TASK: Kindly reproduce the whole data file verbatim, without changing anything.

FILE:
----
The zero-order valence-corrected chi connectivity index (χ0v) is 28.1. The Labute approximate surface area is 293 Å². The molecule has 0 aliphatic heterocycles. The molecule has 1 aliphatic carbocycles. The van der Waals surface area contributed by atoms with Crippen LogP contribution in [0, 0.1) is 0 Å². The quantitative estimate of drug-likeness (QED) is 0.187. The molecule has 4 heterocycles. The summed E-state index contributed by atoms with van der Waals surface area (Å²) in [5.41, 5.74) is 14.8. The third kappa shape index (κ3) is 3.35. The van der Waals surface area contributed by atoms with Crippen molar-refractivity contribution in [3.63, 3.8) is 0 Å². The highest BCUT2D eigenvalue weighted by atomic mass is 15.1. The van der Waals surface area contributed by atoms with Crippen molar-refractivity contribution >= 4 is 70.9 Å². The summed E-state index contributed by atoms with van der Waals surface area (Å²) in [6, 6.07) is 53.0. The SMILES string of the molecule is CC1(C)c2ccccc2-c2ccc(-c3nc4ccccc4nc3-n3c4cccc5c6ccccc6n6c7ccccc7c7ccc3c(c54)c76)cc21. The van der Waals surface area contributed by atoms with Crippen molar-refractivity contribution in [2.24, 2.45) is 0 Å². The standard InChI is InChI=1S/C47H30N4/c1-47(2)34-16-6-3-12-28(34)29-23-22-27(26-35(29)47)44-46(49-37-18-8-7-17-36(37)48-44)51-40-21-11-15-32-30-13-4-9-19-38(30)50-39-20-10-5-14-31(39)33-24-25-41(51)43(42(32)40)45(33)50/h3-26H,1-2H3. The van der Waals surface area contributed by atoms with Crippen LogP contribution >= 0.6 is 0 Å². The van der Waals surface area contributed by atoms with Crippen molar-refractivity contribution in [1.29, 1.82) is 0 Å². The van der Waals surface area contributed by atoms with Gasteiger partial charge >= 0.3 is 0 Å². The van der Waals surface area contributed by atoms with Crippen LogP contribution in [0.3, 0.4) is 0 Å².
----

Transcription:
The zero-order valence-corrected chi connectivity index (χ0v) is 28.1. The Labute approximate surface area is 293 Å². The molecule has 0 aliphatic heterocycles. The molecule has 1 aliphatic carbocycles. The van der Waals surface area contributed by atoms with Crippen LogP contribution in [0, 0.1) is 0 Å². The quantitative estimate of drug-likeness (QED) is 0.187. The molecule has 4 heterocycles. The summed E-state index contributed by atoms with van der Waals surface area (Å²) in [5.41, 5.74) is 14.8. The third kappa shape index (κ3) is 3.35. The van der Waals surface area contributed by atoms with Crippen molar-refractivity contribution in [3.63, 3.8) is 0 Å². The highest BCUT2D eigenvalue weighted by atomic mass is 15.1. The van der Waals surface area contributed by atoms with Crippen molar-refractivity contribution >= 4 is 70.9 Å². The summed E-state index contributed by atoms with van der Waals surface area (Å²) in [6, 6.07) is 53.0. The SMILES string of the molecule is CC1(C)c2ccccc2-c2ccc(-c3nc4ccccc4nc3-n3c4cccc5c6ccccc6n6c7ccccc7c7ccc3c(c54)c76)cc21. The van der Waals surface area contributed by atoms with Crippen molar-refractivity contribution in [2.24, 2.45) is 0 Å². The standard InChI is InChI=1S/C47H30N4/c1-47(2)34-16-6-3-12-28(34)29-23-22-27(26-35(29)47)44-46(49-37-18-8-7-17-36(37)48-44)51-40-21-11-15-32-30-13-4-9-19-38(30)50-39-20-10-5-14-31(39)33-24-25-41(51)43(42(32)40)45(33)50/h3-26H,1-2H3. The van der Waals surface area contributed by atoms with Crippen LogP contribution >= 0.6 is 0 Å². The van der Waals surface area contributed by atoms with Crippen molar-refractivity contribution in [1.29, 1.82) is 0 Å². The van der Waals surface area contributed by atoms with Gasteiger partial charge >= 0.3 is 0 Å². The van der Waals surface area contributed by atoms with Crippen LogP contribution in [0.3, 0.4) is 0 Å².